Wed | Aug 15, 2018

Education ministry ramping up career guidance programme

Published:Friday | August 10, 2018 | 12:00 AM
Minister of state in the Ministry of Education, Youth and Information, Floyd Green, addresses an information session hosted by the University of the Commonwealth Caribbean (UCC) at its Worthington Avenue premises in St Andrew on Tuesday.

The Ministry of Education, Youth and Information is ramping up its career guidance programme, which is expected to produce school leavers who are better prepared for the 21st-century job market.

Minister of state in the ministry, Floyd Green, said the programme will provide secondary-school students with critical information on the skills required by the job market, which will help them make more informed career choices.

The state minister was speaking at an information session hosted by the University of the Commonwealth Caribbean (UCC) at its Worthington Avenue premises in St Andrew on Tuesday.

"What you find oftentimes is that our young people are still unaware of the present-day realities in relation to the world of work and in relation to the society which we now live in and how quickly our society is evolving and the fact that some of the jobs that we clamour after now, by the time you are finished with university, those jobs won't be around," he said.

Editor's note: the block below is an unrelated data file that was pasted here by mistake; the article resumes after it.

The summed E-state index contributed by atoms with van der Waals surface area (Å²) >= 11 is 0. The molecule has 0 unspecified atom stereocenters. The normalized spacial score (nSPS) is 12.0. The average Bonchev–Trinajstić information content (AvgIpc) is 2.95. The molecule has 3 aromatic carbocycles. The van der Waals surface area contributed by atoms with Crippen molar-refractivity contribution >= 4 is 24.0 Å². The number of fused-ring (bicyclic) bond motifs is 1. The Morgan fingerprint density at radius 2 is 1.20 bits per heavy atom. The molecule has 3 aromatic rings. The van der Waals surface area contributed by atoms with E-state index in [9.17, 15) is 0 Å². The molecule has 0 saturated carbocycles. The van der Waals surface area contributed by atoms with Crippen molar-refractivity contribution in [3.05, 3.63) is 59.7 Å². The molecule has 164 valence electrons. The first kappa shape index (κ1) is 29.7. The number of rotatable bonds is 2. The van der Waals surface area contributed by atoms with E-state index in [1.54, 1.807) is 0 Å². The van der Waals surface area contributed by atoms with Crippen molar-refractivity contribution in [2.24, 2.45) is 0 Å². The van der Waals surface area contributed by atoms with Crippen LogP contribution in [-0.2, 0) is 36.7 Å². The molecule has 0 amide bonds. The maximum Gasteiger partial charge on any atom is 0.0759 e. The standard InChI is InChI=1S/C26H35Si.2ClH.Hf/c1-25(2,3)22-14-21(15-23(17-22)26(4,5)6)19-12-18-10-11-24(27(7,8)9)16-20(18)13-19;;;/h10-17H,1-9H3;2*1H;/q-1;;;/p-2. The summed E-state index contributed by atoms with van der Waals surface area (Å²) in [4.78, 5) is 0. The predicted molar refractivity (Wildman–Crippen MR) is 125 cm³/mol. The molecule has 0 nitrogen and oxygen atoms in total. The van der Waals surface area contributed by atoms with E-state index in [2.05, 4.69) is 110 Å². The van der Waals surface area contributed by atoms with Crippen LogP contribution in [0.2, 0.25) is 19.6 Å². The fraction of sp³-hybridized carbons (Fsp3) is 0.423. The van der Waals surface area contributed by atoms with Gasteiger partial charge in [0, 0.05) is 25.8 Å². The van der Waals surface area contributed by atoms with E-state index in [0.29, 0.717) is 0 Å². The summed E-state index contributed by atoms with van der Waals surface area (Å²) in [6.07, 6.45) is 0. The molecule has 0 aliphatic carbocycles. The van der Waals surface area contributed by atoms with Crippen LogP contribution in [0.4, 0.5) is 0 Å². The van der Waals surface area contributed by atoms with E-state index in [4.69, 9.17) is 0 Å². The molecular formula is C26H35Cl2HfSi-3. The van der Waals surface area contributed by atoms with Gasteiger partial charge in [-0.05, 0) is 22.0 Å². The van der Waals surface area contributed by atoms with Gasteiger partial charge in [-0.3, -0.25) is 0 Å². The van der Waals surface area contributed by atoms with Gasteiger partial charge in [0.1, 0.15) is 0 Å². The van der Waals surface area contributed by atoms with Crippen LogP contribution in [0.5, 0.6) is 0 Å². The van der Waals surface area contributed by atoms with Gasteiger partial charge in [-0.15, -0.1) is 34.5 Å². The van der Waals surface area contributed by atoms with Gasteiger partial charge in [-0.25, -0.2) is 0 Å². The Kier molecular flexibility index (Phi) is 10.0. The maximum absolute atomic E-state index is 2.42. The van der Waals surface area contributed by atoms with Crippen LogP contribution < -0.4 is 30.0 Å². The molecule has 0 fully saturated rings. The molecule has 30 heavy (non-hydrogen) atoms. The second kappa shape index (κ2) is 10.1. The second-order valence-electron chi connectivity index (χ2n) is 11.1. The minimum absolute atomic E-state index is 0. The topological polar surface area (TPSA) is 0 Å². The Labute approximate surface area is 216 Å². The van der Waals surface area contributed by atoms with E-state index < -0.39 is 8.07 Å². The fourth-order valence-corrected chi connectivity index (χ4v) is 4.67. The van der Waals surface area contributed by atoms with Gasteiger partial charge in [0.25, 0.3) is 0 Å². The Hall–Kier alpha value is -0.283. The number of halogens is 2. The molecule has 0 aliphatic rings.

Green noted that while old jobs are becoming extinct, new jobs are being created that students often seem to be unaware of. "We have to strengthen our career guidance. The reality is, there are a lot of exciting professions out there."

 

FULL ESTABLISHMENT OF SEVEN-YEAR HIGH SCHOOLS

 

In the meantime, he reiterated the ministry's drive for the full establishment of seven-year high schools so that more students can continue their training through the traditional sixth form and the Career Advancement Programme (CAP).

"In the modern world, just finishing high school with CXC subjects is not enough; it doesn't work anymore. The world now needs people with skills - certifiable skills. So, the certification has become so valuable, you can't stop at the secondary level," he emphasised.

Green commended the UCC on its partnership with regional external examination body the Caribbean Examinations Council (CXC), which will see UCC offering CXC associate degrees.

He hailed the leaders of UCC for their visionary outlook, which has seen them continually finding new avenues to increase access to tertiary education.

Under the agreement, UCC will partner with CXC to deliver the associate degree programmes across the island. Additionally, the UCC and CXC will allow applicants for the UCC academic programmes to have their CXC qualifications sent directly to the university even before their formal release to the local CXC offices.

UCC and CXC will also be jointly establishing a Student Advising and Career Centre at UCC's main campus in Kingston for the benefit of CXC students who are not linked to an educational institution but who require academic and career guidance and mentoring.